Tue | Dec 12, 2017

Government targeting significant reduction of NCDs

Published:Tuesday | October 17, 2017 | 12:00 AM
Foreign Affairs and Foreign Trade Minister Kamina Johnson Smith (left) addresses a panel discussion on childhood obesity at a CARICOM Roundtable Forum at the 72nd United Nations General Assembly (UNGA) at the UN Headquarters in New York recently. Others (from second left) are: Jamaica’s Permanent Representative to the UN, Ambassador Courtenay Rattray; and Chairman of the Panel Discussion and former UN Secretary-General’s Special Envoy for HIV/AIDS and immediate past University of West Indies Chancellor, Sir George Alleyne.

Foreign Affairs and Foreign Trade Minister Kamina Johnson Smith says the Government is targeting a significant reduction in the incidence of non-communicable diseases (NCDs) through policies promoting healthier lifestyles and measures to mitigate their effects on the population.

She gave this assurance while addressing a panel discussion on childhood obesity at a CARICOM Roundtable Forum at the 72nd United Nations (UN) General Assembly in New York last month.

Senator Johnson Smith said childhood obesity remains a major concern for the Government, noting data from the 2010 Global School Survey which showed that approximately 27.7 per cent of adolescents in Jamaica, aged 13 to 15, were either overweight or obese.

She said the Government, in response, has maintained a five-year multisectoral National Strategic and Action Plan for the Prevention and Control of NCDs in Jamaica, which was initiated in 2013.

Johnson Smith assured that the administration was committed to strengthening the plan, pointing out that this will further enhance its work to reduce the risks of NCDs.

The minister said in keeping with its international obligations, the Government has also taken steps to integrate the post-2015 UN Sustainable Development Goals (SDGs) on NCDs into the Vision 2030 Jamaica National Development Plan, noting that the SDGs include guidance on combating priority health concerns such as obesity.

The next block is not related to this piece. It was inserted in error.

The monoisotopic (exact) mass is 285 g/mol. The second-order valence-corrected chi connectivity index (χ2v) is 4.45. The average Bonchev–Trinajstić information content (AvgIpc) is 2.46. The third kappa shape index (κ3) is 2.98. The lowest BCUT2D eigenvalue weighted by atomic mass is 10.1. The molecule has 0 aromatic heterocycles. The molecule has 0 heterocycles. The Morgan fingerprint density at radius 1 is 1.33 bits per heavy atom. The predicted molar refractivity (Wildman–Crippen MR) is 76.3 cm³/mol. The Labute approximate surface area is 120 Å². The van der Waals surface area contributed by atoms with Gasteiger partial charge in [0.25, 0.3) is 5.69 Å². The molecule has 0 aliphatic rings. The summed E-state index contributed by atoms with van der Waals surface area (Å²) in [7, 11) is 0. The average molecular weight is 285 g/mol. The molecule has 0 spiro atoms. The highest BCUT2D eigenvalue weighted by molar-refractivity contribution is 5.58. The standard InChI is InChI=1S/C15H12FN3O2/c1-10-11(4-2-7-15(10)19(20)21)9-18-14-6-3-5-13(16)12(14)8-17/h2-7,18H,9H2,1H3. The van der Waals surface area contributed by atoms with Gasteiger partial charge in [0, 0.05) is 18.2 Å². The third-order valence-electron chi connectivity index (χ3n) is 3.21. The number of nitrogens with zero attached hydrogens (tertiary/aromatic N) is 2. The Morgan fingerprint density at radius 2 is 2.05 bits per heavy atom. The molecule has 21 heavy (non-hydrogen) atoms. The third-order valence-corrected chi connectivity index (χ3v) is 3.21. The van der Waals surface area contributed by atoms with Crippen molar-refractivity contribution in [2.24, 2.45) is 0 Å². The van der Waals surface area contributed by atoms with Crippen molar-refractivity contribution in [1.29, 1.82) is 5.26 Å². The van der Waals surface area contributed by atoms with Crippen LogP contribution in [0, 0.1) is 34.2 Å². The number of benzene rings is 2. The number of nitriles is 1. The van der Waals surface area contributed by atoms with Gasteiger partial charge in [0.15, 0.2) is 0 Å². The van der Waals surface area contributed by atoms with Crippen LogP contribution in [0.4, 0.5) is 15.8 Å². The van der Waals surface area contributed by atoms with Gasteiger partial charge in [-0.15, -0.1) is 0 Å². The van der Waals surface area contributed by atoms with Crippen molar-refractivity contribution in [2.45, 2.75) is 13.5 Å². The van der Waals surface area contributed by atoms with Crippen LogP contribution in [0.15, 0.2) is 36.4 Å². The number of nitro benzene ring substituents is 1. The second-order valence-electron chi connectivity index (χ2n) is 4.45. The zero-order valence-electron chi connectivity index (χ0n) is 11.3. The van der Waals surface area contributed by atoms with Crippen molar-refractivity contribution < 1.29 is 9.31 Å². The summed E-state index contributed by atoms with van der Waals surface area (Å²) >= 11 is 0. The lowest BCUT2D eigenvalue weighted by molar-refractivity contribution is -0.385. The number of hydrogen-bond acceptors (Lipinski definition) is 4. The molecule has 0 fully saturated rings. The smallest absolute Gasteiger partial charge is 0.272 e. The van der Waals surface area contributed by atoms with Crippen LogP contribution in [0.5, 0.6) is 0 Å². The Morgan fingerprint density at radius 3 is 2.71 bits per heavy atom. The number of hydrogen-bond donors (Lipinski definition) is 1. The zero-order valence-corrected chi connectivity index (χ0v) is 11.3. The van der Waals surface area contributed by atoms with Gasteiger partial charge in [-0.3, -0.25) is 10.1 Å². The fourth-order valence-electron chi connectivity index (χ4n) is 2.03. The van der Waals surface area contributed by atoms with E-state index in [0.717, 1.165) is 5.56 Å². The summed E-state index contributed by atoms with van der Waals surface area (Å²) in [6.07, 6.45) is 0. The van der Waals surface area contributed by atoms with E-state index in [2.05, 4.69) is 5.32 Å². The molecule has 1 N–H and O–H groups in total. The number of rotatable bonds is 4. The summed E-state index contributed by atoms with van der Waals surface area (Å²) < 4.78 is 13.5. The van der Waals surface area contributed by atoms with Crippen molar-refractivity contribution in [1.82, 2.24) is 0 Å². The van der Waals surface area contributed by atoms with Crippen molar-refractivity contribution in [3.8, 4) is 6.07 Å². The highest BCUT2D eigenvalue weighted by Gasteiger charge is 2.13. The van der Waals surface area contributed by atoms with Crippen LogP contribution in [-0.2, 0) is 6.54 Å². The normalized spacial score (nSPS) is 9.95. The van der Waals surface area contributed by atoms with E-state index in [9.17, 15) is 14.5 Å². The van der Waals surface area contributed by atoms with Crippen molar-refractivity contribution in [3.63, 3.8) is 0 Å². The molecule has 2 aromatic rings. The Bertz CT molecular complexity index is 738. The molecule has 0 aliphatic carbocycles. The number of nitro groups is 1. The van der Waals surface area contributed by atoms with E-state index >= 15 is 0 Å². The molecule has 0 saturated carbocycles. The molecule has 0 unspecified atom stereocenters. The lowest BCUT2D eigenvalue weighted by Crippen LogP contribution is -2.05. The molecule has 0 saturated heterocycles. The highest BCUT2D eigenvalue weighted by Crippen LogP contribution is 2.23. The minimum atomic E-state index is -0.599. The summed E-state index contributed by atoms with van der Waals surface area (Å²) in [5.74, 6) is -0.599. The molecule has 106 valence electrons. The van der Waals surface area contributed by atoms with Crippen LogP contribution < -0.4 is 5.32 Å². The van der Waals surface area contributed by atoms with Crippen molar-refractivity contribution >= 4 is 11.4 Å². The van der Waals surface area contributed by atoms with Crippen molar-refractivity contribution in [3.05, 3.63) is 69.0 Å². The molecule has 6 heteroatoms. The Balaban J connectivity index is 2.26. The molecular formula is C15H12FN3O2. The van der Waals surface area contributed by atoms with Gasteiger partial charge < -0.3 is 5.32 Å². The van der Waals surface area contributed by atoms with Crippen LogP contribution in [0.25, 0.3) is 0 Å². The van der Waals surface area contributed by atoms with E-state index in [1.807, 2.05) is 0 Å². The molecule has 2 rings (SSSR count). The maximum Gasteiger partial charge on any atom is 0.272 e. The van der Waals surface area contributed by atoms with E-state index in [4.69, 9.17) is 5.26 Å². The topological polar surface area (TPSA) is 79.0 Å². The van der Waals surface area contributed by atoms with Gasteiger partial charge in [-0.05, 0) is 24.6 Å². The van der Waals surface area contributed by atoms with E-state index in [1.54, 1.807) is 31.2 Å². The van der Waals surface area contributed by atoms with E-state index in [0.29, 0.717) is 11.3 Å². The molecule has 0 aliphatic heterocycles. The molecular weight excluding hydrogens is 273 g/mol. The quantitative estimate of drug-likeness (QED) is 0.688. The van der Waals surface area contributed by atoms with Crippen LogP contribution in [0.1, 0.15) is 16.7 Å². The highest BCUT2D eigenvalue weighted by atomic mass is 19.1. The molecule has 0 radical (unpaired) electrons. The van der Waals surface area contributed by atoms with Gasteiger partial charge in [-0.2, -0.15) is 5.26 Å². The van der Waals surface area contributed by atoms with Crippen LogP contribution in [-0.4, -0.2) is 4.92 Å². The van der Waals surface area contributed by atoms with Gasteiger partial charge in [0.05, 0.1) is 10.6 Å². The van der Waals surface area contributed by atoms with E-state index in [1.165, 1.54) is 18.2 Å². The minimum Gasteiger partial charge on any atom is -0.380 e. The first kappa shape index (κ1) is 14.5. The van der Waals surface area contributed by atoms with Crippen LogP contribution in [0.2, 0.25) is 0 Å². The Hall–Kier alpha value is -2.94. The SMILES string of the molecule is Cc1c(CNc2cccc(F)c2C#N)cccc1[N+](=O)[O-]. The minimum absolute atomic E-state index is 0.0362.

She further told delegates that the administration has sought to enhance its endeavours by including a 2016 to 2020 sub-operational plan in the Vision 2030 Jamaica Plan, which is dedicated to the prevention and control of obesity in children and adolescents.

... Food industry task force to aid initiative

Jamaica's National Food Industry Taskforce was established in March 2017 to focus on product reformulation, food labelling and marketing, among other areas, noted Foreign Affairs and Foreign Trade Minister Kamina Johnson Smith.

Speaking on childhood obesity at a CARICOM Roundtable Forum at the 72nd United Nations (UN) General Assembly in New York last month, she further advised that food-based dietary guidelines were established to complement the taskforce's work.

Johnson Smith disclosed that the Ministry of Health, in collaboration with the Ministry of Education, Youth and Information, also implemented the Healthy Youth for Positive Energy Initiative.

Additionally, she said the Government announced that schools would be mandated to undertake physical activity and exercise programmes for grade seven to 13 students, with programmes for promoting good health and healthy lifestyles in early childhood institutions.

The minister further said that in support of this development, a nutrition policy stipulating the requisite caloric content for meals served in school canteens is on track for completion by year-end.

Johnson Smith emphasised, however, that there were still major impediments to the effective implementation of global commitments such as "pushbacks" from industries; slow rollout of a regulatory framework to address risk factors; and lack of resources, particularly due to inadequate official development assistance.

She said Jamaica remained steadfast in its position on the need for the UN's redoubling of efforts to support effective actions to arrest the NCD epidemic.

As such, Johnson Smith is encouraging greater cooperation between Jamaica and its bilateral partners for the greater good of future generations of citizens and, by extension, the wider global community.